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Cavall de guerra by Michael Morpurgo

Cavall de guerra (original 1982; edition 2011)

by Michael Morpurgo, Mercè Santaulària (Translator)

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1,9321043,536 (4.01)227
Title:Cavall de guerra
Authors:Michael Morpurgo
Other authors:Mercè Santaulària (Translator)
Info:Barcelona : Estrella Polar, 2011
Collections:Leídos, Read but unowned
Tags:català, juvenil

Work details

War Horse by Michael Morpurgo (1982)

  1. 30
    Black Beauty by Anna Sewell (kaledrina)
  2. 10
    The Call of the Wild by Jack London (LipstickAndAviators)
    LipstickAndAviators: A similar tale of an animal going through various hardships, many different masters and lots of adventures. The setting is very different, being about dogs pulling sleds in the North of America during the goldrush but the strains that the characters (both animals and humans) are under are very similar. I think Morpurgo was obviously drawing inspiration from this book when he wrote WarHorse.… (more)

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» See also 227 mentions

English (102)  Dutch (1)  Catalan (1)  All (104)
Showing 1-5 of 102 (next | show all)
War horse is about a horse who has to enter WW1. He talks about his experiences with people and hardship, all the while his favorite boy is out searching for him. After a long battle of recovery, boy and horse are reunited.
  sam91h | Jun 11, 2017 |
Read for assignment
  mikeswanson | May 10, 2017 |
-- What's it about? --

A horse, Joey, experiences life as an army horse during World War One. He changes owner many times, but informs us at the beginning of his story that he has only ever had one true 'master'. By working for both the British and German armies, Joey shows us that despite the inhuman horror of war, soldiers on both sides were capable of kindness and ground down by circumstance.

-- What's it like? --

Evocative. Anthropomorphic. Sentimental.

I loved this story (which is no surprise, considering I also loved Morpurgo's 'Private Peaceful', another story set in World War One), right from the opening pages when I realised, to my slight surprise, that our reflective narrator was a horse:

'My earliest memories are a confusion of hilly fields and dark, damp stables, and rats that scampered along the beams above my head. But I remember well enough the day of the horse sale. The terror of it stayed with me all my life.'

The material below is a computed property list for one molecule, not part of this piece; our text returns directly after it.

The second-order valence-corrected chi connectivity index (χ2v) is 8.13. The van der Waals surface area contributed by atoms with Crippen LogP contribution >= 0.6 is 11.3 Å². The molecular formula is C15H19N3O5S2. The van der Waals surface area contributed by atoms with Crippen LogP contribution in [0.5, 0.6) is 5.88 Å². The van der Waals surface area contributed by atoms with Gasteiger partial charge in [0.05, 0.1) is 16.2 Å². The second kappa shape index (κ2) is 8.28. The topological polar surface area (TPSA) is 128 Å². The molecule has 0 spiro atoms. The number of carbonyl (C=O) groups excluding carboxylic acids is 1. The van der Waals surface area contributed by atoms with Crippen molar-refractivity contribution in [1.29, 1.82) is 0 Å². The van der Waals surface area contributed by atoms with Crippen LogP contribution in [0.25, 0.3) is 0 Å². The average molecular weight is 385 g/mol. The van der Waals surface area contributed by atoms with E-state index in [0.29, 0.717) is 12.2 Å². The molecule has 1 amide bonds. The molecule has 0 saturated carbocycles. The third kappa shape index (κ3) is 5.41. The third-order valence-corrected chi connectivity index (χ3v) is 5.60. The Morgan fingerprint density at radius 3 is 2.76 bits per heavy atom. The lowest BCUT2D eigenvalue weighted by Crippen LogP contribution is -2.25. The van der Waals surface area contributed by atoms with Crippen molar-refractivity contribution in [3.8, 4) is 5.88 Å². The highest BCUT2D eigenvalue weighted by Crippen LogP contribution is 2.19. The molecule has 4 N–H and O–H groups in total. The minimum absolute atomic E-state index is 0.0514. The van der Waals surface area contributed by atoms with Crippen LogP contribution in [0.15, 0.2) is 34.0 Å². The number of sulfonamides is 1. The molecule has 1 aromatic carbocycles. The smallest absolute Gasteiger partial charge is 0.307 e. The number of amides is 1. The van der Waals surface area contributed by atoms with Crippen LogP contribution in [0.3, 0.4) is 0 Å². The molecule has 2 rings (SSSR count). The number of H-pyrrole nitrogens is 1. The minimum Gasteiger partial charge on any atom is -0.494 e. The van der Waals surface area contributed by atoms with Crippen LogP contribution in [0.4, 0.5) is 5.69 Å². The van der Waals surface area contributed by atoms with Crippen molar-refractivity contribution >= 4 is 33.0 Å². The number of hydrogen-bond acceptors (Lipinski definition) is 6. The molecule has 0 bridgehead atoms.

Sold to a man who appears to be a sodden brute, our narrator is christened Joey by the man's teenage son, an innocent who announces that:

'But I tell you Joey, if there is a war I'd want to go. I think I'd make a good soldier, don't you? Look fine in a uniform, wouldn't I? And I've always wanted to march to the beat of a band.'

Of course, when Joey becomes a part of the British Army, we see more destruction and pain than fine men in uniform. Joey's first experience of war is seeing the casualties leaving the battlefields to be repaired as best they can and this is a persistent focus of the storyline.

-- What's to like? --

Oh, so much! The simple storyline which follows Joey's fortunes. The way Morpurgo insists (albeit rather clunkily at first) that Albert's father, the sodden brute of the opening chapter, is a man made weak and unpleasant by circumstance, not choice. The presentation of the German and British soldiers as human beings in intolerable circumstances. The acute portrayal of gender differences in response to the news of war.
There's no explicit violence or savagery, as suits a children's book, yet the horror of war is powerfully conveyed. It's possible some older readers may find the tone too didactic:

'How can one man kill another and not really know the reason why he does it, except that the other man wears a different colour uniform and speaks a different language?'

I think including explicit reflections like this one from a German soldier helps to make the horror of war clear to younger readers.

-- Final thoughts --

Joey's ultimate fate relies heavily on coincidence and is very sentimental, which may not suit older readers, but this is clearly a children's story and so it didn't frustrate me the way it might have done in an adult or even YA novel.

I thoroughly enjoyed this and read it in one day. ( )
  brokenangelkisses | Apr 28, 2017 |
A good reputation can be a terrible thing. All I really knew about War Horse before reading it (apart from that it was about war and a horse) was that it was just about the best thing that would ever happen to me in my entire life.